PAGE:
It’s that time of year, folks! We’re starting to wind down the marathon that was 2019 with our annual list of our favourite 25 releases of the year. As always we want to stress the subjective nature of this list – these records represent the sorts of sounds, themes, and ideas we find to be important and exciting about the music we cover at I Die: You Die…which may or may not match up with your own experience of the year’s crop, and that’s just a-okay by us. We hope that this process turns folks on to some records they might otherwise have passed over, and of course we also hope it prompts you to think about some of your favourite records of the year we might not have checked out. Here’s the first ten records on our list – check back in tomorrow for the next five!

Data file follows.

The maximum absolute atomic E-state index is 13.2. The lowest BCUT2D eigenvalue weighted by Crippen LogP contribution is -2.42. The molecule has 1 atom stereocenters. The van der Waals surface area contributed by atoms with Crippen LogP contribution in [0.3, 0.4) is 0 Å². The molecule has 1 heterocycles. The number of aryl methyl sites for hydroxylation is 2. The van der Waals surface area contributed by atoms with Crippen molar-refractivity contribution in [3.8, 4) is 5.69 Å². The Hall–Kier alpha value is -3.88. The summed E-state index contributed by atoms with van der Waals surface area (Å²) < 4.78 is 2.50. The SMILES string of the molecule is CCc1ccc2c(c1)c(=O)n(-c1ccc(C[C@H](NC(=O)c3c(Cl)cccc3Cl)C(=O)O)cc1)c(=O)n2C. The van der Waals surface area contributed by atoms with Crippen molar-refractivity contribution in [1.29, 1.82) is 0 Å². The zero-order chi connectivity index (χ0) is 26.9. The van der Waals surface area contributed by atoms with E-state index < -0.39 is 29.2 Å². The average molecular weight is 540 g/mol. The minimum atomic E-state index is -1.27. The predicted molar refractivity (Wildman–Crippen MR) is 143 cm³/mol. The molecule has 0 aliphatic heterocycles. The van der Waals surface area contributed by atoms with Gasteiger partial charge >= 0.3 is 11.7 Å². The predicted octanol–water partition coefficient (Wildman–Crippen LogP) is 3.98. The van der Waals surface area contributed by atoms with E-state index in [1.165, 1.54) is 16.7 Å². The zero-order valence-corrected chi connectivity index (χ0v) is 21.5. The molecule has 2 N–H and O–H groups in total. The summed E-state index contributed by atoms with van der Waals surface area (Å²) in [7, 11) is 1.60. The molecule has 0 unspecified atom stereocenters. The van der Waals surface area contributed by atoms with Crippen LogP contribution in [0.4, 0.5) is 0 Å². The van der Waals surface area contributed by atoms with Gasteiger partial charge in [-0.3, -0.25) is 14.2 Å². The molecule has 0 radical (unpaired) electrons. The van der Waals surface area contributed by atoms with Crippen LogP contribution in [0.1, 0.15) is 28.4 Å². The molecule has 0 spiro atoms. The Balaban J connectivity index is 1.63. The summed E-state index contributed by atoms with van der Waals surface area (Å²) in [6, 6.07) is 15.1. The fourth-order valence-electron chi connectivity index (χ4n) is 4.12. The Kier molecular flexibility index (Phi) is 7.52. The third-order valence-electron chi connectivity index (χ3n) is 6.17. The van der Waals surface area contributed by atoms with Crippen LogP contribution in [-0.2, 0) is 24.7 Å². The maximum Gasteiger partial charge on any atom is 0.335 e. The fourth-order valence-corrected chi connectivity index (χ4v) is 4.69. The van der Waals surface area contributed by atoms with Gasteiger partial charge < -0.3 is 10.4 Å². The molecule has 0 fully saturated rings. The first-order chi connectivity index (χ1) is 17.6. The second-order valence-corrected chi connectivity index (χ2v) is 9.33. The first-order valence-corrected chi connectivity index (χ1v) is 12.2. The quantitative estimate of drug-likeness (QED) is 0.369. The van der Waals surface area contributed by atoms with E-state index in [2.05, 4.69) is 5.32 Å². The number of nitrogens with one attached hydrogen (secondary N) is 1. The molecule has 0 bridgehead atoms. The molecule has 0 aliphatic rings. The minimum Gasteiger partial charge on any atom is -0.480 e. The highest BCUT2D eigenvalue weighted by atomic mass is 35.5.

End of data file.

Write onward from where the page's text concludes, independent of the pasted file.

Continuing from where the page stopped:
Colin Cameron Allrich’s Slighter has always been a project with a unique identity, fusing industrial aesthetics with deep atmospherics that touch on classic downtempo’s darker edges and elements of bass music. Automata is the best expression of that years-in-the-making development of identity, a slinky record of deep grooves and oozing, opaque textures. Tense and deliberate, it achieves that rare feeling of unrushed vitality, keeping matters low and slow throughtout, but never losing a step to inertia. Allrich has found a unified approach for his music and Automata is his calling card for it. Read our full review.
Introducing The 1984 Renault Le Car